Why sign Reggie Walker when Nate Irving was still available?
-- Rick Jones
Yes, Irving was still available, but after a free-agent tour, he signed with the Colts on Friday, where he will have a better chance to compete for a starting job -- and a chance for more money. Irving's contract could be worth $9.25 million over three years, according to NFL.com. If he reaches that mark, his average per year would be over $700,000 higher than the combined 2015 cap hit for Steven Johnson, Todd Davis, Lamin Barrow and Corey Nelson ($2,374,940, per overthecap.com).
Johnson's work in place of Irving during the second half of the season offered the Broncos assurance that he could be a two-down thumper against the run when needed in relief of Brandon Marshall or Danny Trevathan, the two projected starters at inside linebacker. The Broncos could ride the linebackers they have and be in good shape, but might supplement the corps in the draft, especially with Trevathan's contract expiring after the 2015 season.
Walker is also helpful on special teams. Which brings us to …
Walker's addition is crucial, especially coming on the heels of Jacob Tamme's departure for Atlanta. New coordinator Joe DeCamillis wants to improve the consistency of the Broncos' return and coverage units, and eliminate the penalties that plagued them last year. Walker should help that, while providing more experienced depth on defense. Walker, Johnson, re-signed long snapper Aaron Brewer and safety David Bruton will be the foundational building blocks for the entire special-teams unit.
What in the world are we doing? The weakest link on the Broncos is the offensive line and we need at least three new starters and the best we can do so far is maybe a released backup. THIS is supposed to protect Peyton? We can NOT depend on rookies. What is the plan????**
-- Richard Beckman
You can depend on rookies if they're the right ones. New England and Seattle had one rookie apiece on their starting Super Bowl XLIX offensive lines: Bryan Stork (Patriots) and Justin Britt (Seahawks). It would come as no surprise if the Broncos draft an offensive lineman early, and if that lineman is a study, he could go into the lineup right away -- although Gary Kubiak and Rick Dennison's offenses have typically been able to find quality linemen in the mid-to-late rounds, often giving them a rookie season to develop before dropping them into the starting lineup.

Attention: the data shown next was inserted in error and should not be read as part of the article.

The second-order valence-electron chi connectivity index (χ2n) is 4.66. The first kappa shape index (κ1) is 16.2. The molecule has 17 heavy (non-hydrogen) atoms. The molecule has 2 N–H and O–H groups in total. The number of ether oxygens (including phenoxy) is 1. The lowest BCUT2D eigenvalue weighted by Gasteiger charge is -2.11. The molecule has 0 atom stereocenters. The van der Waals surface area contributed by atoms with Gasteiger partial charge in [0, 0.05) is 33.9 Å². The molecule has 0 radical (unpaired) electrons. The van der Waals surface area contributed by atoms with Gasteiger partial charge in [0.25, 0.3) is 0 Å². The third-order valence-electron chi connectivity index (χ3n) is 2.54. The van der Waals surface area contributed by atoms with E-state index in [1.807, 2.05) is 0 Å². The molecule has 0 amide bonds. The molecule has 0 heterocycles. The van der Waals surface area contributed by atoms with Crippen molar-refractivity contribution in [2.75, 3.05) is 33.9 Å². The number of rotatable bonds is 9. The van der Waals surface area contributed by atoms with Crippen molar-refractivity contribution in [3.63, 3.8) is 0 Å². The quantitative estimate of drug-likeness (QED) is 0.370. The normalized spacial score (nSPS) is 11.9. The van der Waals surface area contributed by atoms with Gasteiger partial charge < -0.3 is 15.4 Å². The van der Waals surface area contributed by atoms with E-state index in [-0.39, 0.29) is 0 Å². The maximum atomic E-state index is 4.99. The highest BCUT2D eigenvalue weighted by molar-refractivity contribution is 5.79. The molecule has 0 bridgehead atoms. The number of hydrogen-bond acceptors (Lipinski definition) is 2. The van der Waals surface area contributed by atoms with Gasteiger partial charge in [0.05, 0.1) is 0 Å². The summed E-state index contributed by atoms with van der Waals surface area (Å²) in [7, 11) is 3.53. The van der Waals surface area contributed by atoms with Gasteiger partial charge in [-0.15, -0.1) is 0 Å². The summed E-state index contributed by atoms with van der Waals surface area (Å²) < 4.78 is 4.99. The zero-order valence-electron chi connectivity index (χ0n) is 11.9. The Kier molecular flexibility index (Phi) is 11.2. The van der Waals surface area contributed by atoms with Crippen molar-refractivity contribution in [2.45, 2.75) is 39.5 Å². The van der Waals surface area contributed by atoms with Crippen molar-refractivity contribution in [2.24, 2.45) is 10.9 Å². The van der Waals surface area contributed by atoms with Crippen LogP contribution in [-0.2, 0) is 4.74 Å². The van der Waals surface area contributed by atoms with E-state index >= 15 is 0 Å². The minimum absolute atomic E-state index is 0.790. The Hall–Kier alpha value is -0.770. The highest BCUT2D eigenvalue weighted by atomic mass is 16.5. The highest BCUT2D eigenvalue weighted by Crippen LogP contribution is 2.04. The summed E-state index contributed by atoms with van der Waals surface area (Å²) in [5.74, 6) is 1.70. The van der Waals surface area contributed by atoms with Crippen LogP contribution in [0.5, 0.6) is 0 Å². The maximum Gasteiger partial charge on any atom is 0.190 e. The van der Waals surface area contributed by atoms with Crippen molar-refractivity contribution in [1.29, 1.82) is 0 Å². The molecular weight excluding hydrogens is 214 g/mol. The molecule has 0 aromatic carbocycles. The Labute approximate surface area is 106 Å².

Right now, you could see two 2014 draft picks with a year of development time working onto the first team, depending on their progress: center Matt Paradis and right tackle Michael Schofield. Both have been mentioned by Kubiak and John Elway in recent weeks as possibilities for extensive playing time.
But the Broncos still have their starting center from Super Bowl XLVIII (Manny Ramirez) and two tackles who started on the right side last year (Chris Clark and Paul Cornick). With those players in the lineup at various points, Manning remained upright, and the Broncos won far more often than not.
Shelley Smith is a released backup, yes, but he was a starter early last year before injuring his knee, and he knows what Kubiak and Dennison want because of his experience in zone-blocking schemes, particularly with Houston from 2010-11, where he did not play in the regular season, but did get two years of development.
And don't forget that you've got two recent All-Pros as building blocks: left tackle Ryan Clady and right guard Louis Vasquez. That foundational combination is one most teams envy. Clady should be back to his old form with another offseason to put between him and his Lis franc injury.
The constraints of the salary cap and a cash budget make it unrealistic to have five Pro Bowlers on the offensive line. You have to make choices. But Kubiak and Dennison have developed a slew of offensive linemen who had long, productive NFL careers. There's no reason to believe they won't do it again.
Why does it appear that the Broncos seem largely unmentioned on the NFL news site during this free agency season except for those leaving the Broncos?
-- Jonny Erickson